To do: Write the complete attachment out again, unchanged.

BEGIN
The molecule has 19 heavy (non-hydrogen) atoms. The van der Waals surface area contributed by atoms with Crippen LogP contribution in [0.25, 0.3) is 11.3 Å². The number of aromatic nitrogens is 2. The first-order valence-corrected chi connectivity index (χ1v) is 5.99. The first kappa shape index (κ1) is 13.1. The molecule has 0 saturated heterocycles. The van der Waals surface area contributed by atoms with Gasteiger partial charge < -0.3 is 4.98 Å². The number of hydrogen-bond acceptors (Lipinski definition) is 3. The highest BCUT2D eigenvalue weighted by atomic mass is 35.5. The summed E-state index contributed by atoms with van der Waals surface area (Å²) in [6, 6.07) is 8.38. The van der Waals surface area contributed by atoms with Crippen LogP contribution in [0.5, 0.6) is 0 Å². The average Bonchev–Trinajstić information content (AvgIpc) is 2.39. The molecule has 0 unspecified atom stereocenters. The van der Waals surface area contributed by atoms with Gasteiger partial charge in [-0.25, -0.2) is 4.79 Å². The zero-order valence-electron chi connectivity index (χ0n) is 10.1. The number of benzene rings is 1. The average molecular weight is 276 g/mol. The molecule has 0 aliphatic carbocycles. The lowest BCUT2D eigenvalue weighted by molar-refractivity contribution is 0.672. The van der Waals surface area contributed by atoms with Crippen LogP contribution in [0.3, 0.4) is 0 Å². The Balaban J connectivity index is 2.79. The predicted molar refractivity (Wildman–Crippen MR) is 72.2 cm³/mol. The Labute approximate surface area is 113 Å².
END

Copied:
The molecule has 19 heavy (non-hydrogen) atoms. The van der Waals surface area contributed by atoms with Crippen LogP contribution in [0.25, 0.3) is 11.3 Å². The number of aromatic nitrogens is 2. The first-order valence-corrected chi connectivity index (χ1v) is 5.99. The first kappa shape index (κ1) is 13.1. The molecule has 0 saturated heterocycles. The van der Waals surface area contributed by atoms with Gasteiger partial charge < -0.3 is 4.98 Å². The number of hydrogen-bond acceptors (Lipinski definition) is 3. The highest BCUT2D eigenvalue weighted by atomic mass is 35.5. The summed E-state index contributed by atoms with van der Waals surface area (Å²) in [6, 6.07) is 8.38. The van der Waals surface area contributed by atoms with Crippen LogP contribution in [0.5, 0.6) is 0 Å². The average Bonchev–Trinajstić information content (AvgIpc) is 2.39. The molecule has 0 unspecified atom stereocenters. The van der Waals surface area contributed by atoms with Gasteiger partial charge in [-0.25, -0.2) is 4.79 Å². The zero-order valence-electron chi connectivity index (χ0n) is 10.1. The number of benzene rings is 1. The average molecular weight is 276 g/mol. The molecule has 0 aliphatic carbocycles. The lowest BCUT2D eigenvalue weighted by molar-refractivity contribution is 0.672. The van der Waals surface area contributed by atoms with Crippen LogP contribution in [0.3, 0.4) is 0 Å². The Balaban J connectivity index is 2.79. The predicted molar refractivity (Wildman–Crippen MR) is 72.2 cm³/mol. The Labute approximate surface area is 113 Å².